The Atlanta airport will now process some travelers with facial recognition scanners, a technology that airline representatives say will shorten the boarding process.
CNN reported that the Hartsfield-Jackson International Airport and Delta Air Lines have created the first “curb-to-gate biometric terminal.” Facial recognition scanners will process travelers for check-in, luggage, TSA ID checks, and boarding for international flights.
The technology scans passengers’ faces and “recognizes each person’s unique facial characteristics,” comparing them to a database of US Customs and Border Protection (CBP) verified ID photos.
At the biometric terminal, customers check in at one of several kiosks, where they enter passport information before having their faces scanned. At the security check, by simply looking into a camera screen, a TSA agent can see the passengers’ boarding pass, eliminating the need to pull out a driver’s license or passport.
“Atlanta airport—the busiest airport in the world, our largest hub—is the first airport in the US to roll this out,” Gil West, Delta Chief Operating Officer, told CNN. “It saves nine minutes on the ground for the boarding process which is time that our customers won’t be spending in line waiting to board the aircraft.”
Atlanta’s new system is optional, but skeptics are worried that facial recognition databases could face issues with a lack of oversight.
“Right now, there is very little federal law that provides any type of protections or limitations with respect to the use of biometrics in general and the use of facial recognition in particular,” Jeramie Scott, national security counsel for the Electronic Privacy Information Center, told The Washington Post.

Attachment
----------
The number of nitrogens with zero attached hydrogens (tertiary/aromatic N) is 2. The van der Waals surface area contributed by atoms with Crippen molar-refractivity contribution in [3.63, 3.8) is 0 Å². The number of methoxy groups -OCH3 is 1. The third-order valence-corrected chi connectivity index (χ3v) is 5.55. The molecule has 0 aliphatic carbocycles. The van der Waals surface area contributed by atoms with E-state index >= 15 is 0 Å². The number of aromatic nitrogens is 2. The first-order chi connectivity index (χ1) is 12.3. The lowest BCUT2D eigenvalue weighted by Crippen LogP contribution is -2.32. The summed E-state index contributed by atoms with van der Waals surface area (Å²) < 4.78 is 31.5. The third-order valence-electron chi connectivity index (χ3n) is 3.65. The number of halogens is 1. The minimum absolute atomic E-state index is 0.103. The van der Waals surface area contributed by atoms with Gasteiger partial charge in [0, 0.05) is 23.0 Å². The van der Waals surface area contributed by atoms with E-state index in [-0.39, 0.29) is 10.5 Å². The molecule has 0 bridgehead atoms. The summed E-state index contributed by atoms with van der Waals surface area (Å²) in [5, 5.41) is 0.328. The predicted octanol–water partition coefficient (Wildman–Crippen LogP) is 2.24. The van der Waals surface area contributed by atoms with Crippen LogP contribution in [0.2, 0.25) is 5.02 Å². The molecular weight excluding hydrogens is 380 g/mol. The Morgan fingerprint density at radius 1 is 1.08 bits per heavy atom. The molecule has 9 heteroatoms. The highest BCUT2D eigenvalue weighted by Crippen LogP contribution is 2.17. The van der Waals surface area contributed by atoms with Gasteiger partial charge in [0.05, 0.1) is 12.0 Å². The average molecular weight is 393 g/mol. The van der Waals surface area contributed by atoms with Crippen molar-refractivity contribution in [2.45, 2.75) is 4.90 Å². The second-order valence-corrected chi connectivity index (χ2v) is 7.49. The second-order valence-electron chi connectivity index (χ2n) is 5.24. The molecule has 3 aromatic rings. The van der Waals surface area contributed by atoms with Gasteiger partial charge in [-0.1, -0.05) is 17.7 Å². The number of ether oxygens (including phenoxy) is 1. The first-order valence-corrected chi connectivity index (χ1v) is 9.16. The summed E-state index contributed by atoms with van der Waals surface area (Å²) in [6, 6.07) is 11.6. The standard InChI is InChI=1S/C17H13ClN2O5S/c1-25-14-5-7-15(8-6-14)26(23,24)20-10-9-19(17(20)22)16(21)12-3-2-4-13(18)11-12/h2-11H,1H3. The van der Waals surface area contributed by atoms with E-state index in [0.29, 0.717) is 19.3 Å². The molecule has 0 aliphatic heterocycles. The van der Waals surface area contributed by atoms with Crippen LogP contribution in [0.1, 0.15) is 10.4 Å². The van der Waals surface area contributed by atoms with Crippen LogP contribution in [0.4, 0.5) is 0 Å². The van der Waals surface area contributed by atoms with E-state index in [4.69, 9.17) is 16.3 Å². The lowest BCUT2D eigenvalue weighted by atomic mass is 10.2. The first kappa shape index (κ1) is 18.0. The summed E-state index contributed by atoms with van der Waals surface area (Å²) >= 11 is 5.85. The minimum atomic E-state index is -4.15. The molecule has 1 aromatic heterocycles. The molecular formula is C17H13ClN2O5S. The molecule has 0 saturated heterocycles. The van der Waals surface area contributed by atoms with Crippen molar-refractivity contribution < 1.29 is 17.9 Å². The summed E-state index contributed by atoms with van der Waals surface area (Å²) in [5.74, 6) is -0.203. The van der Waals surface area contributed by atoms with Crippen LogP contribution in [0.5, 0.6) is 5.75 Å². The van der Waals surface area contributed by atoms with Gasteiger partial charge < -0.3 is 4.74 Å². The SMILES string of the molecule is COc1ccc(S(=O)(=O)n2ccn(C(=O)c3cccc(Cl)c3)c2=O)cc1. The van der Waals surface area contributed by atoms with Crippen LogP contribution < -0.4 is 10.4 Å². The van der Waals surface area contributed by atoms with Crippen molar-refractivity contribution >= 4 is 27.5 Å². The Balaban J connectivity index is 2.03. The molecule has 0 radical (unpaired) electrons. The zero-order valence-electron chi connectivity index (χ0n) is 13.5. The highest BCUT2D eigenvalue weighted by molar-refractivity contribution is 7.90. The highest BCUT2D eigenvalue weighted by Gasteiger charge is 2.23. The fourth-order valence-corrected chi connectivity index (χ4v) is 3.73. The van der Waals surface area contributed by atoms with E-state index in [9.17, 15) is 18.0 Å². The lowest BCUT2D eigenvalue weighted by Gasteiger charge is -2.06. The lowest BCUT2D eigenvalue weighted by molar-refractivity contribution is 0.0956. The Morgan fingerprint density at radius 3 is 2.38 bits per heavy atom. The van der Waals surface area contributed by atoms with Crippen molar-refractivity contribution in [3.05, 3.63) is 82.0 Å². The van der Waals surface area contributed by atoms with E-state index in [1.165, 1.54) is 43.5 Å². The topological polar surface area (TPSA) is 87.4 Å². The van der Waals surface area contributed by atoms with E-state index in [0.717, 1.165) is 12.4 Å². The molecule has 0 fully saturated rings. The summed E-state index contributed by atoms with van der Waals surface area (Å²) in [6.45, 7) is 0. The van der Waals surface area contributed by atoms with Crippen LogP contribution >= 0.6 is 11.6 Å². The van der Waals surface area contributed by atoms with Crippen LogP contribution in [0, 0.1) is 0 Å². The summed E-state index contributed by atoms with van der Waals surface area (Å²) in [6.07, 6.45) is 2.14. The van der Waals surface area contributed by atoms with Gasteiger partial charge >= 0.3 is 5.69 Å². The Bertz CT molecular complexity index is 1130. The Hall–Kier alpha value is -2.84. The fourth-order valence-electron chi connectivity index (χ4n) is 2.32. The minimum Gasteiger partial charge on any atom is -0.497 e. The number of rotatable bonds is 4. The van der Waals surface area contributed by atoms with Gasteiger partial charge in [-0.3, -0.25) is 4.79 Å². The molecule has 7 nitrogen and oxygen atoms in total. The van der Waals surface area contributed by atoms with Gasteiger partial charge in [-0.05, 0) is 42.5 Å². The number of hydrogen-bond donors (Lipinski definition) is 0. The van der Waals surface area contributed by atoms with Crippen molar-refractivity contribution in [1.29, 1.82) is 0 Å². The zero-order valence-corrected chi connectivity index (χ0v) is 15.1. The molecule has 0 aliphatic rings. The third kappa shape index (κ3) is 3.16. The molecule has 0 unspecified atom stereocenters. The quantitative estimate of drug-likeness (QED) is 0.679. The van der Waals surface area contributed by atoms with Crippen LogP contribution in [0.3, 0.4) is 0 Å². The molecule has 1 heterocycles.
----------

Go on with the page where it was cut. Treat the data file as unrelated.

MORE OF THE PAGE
Airport authorities said, however, that biometric face scanning is more secure than traditional airport security methods.
“Facial recognition is much better from a security perspective than a paper barcode scan,” said John Selden, Atlanta airports general manager. “This technology is leading the way in improving security.”
Other airlines such as JetBlue, Southwest Airlines, and American Airlines have implemented trial facial recognition scanners for international boarding. The trend is likely to expand to domestic flights.
“[It’s the] next leap in airport security,” said Matt Cornelius, vice president of Airports Council International, North America. Cornelius noted that the technology “still has a lot of development to go.”
John Wagner, CBP deputy assistant commissioner, said that facial recognition scans can’t identify people 1 to 2 percent of the time.
“If you do get rejected, all you do is present your passport and your boarding pass,” Wagner said.
Privacy issues remain for some. CBP says face IDs of US citizens scanned at airports are deleted from its database “shortly after confirmation.” According to the CBP website, for non-citizens arriving in the US, images can be kept for up to 75 years, but are deleted after 14 days from departure if the images and information are not needed.
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